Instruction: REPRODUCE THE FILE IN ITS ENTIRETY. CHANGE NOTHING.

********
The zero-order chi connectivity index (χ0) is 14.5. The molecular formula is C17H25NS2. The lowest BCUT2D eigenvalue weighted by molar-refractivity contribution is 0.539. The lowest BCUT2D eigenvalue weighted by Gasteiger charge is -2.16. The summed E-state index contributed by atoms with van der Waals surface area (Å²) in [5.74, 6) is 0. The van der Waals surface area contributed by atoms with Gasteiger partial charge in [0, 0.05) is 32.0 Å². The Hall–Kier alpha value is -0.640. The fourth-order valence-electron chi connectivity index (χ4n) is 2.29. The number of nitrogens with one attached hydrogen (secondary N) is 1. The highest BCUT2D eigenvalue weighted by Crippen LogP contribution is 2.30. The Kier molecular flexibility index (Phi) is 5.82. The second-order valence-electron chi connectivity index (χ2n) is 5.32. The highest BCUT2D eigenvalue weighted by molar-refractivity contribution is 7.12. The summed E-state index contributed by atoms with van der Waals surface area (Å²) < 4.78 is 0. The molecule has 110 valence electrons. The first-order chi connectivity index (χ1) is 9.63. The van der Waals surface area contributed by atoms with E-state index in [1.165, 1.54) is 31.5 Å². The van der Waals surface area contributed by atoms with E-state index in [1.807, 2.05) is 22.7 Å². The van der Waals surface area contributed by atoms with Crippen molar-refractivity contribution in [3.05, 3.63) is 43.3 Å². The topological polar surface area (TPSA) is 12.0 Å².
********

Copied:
The zero-order chi connectivity index (χ0) is 14.5. The molecular formula is C17H25NS2. The lowest BCUT2D eigenvalue weighted by molar-refractivity contribution is 0.539. The lowest BCUT2D eigenvalue weighted by Gasteiger charge is -2.16. The summed E-state index contributed by atoms with van der Waals surface area (Å²) in [5.74, 6) is 0. The van der Waals surface area contributed by atoms with Gasteiger partial charge in [0, 0.05) is 32.0 Å². The Hall–Kier alpha value is -0.640. The fourth-order valence-electron chi connectivity index (χ4n) is 2.29. The number of nitrogens with one attached hydrogen (secondary N) is 1. The highest BCUT2D eigenvalue weighted by Crippen LogP contribution is 2.30. The Kier molecular flexibility index (Phi) is 5.82. The second-order valence-electron chi connectivity index (χ2n) is 5.32. The highest BCUT2D eigenvalue weighted by molar-refractivity contribution is 7.12. The summed E-state index contributed by atoms with van der Waals surface area (Å²) < 4.78 is 0. The molecule has 110 valence electrons. The first-order chi connectivity index (χ1) is 9.63. The van der Waals surface area contributed by atoms with E-state index in [1.165, 1.54) is 31.5 Å². The van der Waals surface area contributed by atoms with E-state index in [1.807, 2.05) is 22.7 Å². The van der Waals surface area contributed by atoms with Crippen molar-refractivity contribution in [3.05, 3.63) is 43.3 Å². The topological polar surface area (TPSA) is 12.0 Å².